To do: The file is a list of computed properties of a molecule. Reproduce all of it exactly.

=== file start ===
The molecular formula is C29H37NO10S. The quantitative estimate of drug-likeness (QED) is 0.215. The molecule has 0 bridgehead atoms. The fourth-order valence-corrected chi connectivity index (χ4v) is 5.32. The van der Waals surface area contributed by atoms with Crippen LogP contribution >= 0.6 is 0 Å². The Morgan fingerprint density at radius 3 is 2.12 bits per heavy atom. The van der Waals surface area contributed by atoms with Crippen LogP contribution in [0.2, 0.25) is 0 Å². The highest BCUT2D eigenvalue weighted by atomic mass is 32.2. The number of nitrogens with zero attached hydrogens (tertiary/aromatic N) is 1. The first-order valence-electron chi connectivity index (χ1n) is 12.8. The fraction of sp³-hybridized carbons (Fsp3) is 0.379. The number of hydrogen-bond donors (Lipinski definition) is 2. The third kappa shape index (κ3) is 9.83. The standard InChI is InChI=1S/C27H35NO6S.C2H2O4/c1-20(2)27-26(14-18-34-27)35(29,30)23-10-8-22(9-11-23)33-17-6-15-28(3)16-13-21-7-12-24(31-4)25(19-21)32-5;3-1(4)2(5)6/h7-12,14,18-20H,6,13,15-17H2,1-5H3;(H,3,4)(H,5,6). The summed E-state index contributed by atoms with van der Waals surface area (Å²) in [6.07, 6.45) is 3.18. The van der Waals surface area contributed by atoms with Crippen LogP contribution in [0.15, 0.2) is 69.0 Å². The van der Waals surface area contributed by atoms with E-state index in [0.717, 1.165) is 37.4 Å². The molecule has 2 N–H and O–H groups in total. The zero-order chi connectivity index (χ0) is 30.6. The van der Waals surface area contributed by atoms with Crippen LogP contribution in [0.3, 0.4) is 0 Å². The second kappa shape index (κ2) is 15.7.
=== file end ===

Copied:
The molecular formula is C29H37NO10S. The quantitative estimate of drug-likeness (QED) is 0.215. The molecule has 0 bridgehead atoms. The fourth-order valence-corrected chi connectivity index (χ4v) is 5.32. The van der Waals surface area contributed by atoms with Crippen LogP contribution >= 0.6 is 0 Å². The Morgan fingerprint density at radius 3 is 2.12 bits per heavy atom. The van der Waals surface area contributed by atoms with Crippen LogP contribution in [0.2, 0.25) is 0 Å². The highest BCUT2D eigenvalue weighted by atomic mass is 32.2. The number of nitrogens with zero attached hydrogens (tertiary/aromatic N) is 1. The first-order valence-electron chi connectivity index (χ1n) is 12.8. The fraction of sp³-hybridized carbons (Fsp3) is 0.379. The number of hydrogen-bond donors (Lipinski definition) is 2. The third kappa shape index (κ3) is 9.83. The standard InChI is InChI=1S/C27H35NO6S.C2H2O4/c1-20(2)27-26(14-18-34-27)35(29,30)23-10-8-22(9-11-23)33-17-6-15-28(3)16-13-21-7-12-24(31-4)25(19-21)32-5;3-1(4)2(5)6/h7-12,14,18-20H,6,13,15-17H2,1-5H3;(H,3,4)(H,5,6). The summed E-state index contributed by atoms with van der Waals surface area (Å²) in [6.07, 6.45) is 3.18. The van der Waals surface area contributed by atoms with Crippen LogP contribution in [0.15, 0.2) is 69.0 Å². The van der Waals surface area contributed by atoms with E-state index in [0.717, 1.165) is 37.4 Å². The molecule has 2 N–H and O–H groups in total. The zero-order chi connectivity index (χ0) is 30.6. The van der Waals surface area contributed by atoms with Crippen LogP contribution in [0.3, 0.4) is 0 Å². The second kappa shape index (κ2) is 15.7.